Boatbuilder sentenced for defrauding 22 customers, including Village of Igiugig

Igiugig’s barge landing in March 2019. (Izzy Ross/KDLG)

In 2015, the Village of Igiugig paid Michael Dismer to build a tugboat.

The village had received a federal economic development grant for the vessel, and hired Lakeland Marine Builders, the Missouri company owned by Dismer, to construct it.

The Igiugig Tribal Council would go on to pay a total of $242,375 for a tugboat that it never received.

According to a news release Friday from the Department of Justice, the village was one of 22 customers defrauded by Dismer between 2013 and 2018.

Last April, Dismer admitted to the fraud and pleaded guilty to tax evasion.

Here’s what the Justice Department says Dismer did.

To avoid taxes, he stopped operating under business names that owed taxes but continued to make money through newly created businesses. Since 1993, he operated at least eight different businesses that built a range of vessels.

In December 2015, the Village of Igiugig paid Dismer $96,000. Dismer immediately used $70,000 of that money to purchase a construction facility in Stockton, Mo.

He then transferred the title of that property to another company, Cardgames on Motorcycles, Inc. The sole shareholder was a 21 year old — an effort to keep the real estate beyond the reach of the IRS and other creditors.

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In all, Dismer received more than $4 million from customers for the construction of vessels. But he never fully delivered on his promises, instead spending much of the money on personal expenses.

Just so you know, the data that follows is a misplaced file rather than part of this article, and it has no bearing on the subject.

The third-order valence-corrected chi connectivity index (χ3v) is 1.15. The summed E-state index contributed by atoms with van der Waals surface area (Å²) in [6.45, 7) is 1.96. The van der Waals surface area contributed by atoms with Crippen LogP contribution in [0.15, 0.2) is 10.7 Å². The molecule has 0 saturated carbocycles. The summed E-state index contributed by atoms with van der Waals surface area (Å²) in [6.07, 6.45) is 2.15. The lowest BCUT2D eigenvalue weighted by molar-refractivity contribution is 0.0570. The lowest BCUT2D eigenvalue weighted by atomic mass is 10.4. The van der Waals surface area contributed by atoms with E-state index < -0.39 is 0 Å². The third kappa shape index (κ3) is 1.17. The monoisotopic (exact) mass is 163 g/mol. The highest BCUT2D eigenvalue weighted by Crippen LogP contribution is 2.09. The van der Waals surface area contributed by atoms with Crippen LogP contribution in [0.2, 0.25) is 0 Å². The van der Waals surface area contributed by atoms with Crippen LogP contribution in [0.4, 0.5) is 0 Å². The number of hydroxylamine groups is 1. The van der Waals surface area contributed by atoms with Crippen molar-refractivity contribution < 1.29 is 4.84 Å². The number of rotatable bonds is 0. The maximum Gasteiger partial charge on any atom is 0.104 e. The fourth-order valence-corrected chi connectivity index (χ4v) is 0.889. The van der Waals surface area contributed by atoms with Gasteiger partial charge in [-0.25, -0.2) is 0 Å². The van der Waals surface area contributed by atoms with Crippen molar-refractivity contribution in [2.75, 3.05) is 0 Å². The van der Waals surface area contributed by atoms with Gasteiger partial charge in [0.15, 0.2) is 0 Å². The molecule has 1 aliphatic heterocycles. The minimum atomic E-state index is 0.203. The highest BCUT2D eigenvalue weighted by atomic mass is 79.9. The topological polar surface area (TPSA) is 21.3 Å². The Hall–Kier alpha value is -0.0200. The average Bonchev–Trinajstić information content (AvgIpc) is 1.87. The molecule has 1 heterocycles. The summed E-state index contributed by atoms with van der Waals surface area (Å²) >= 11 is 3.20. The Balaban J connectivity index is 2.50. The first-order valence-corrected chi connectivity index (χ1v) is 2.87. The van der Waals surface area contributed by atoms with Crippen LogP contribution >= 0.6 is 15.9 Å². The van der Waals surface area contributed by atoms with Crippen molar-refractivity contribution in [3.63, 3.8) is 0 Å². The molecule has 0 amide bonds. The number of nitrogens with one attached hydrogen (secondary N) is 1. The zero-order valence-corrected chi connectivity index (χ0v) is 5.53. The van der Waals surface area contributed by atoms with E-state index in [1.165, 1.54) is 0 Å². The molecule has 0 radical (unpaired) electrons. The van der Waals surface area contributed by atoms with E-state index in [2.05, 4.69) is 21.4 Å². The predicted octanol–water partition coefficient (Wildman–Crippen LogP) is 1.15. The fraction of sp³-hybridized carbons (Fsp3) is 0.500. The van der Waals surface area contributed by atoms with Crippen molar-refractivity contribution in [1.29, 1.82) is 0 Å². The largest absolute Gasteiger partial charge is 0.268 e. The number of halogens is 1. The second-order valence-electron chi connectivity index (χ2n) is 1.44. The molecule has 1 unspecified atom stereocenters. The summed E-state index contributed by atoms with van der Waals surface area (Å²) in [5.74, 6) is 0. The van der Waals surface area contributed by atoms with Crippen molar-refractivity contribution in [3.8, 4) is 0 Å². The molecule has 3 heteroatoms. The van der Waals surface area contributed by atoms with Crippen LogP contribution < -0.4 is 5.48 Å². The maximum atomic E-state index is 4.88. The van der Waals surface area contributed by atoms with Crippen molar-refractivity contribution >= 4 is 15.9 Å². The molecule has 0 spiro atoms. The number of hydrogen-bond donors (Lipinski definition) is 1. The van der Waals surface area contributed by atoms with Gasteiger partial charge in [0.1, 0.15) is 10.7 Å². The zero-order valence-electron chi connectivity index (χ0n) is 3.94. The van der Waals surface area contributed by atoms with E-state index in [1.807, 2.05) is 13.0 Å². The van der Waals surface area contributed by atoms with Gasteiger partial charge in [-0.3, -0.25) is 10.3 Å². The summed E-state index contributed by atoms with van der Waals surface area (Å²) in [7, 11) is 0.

He claimed that construction was on schedule and provided misleading documentation, like photographs, to his customers to convince them to make their next payments.

Fourteen customers received vessels that the Justice Department called “incomplete, inoperable, or unseaworthy” after they paid Dismer more than $2.9 million. At least seven customers paid a total of more than $1.3 million but saw no vessels at all.

Dismer did not file business or personal income tax returns for 2009 through 2017. To evade paying taxes, he used 28 different bank accounts at six banks and transferred funds between those accounts. Between 1996 and 2007, he also collected payroll tax from his employees but withheld $430,000 of federal income and payroll taxes from the government.

A federal judge sentenced Dismer Friday to five years in federal prison without parole for failing to pay more than $768,000 in state and federal taxes, which he now has to repay.

The court also ordered him to pay $4.3 million in restitution to the fraud victims.

As part of his plea agreement, Dismer had to sell the property he bought with Igiugig’s money and liquidate all other assets.

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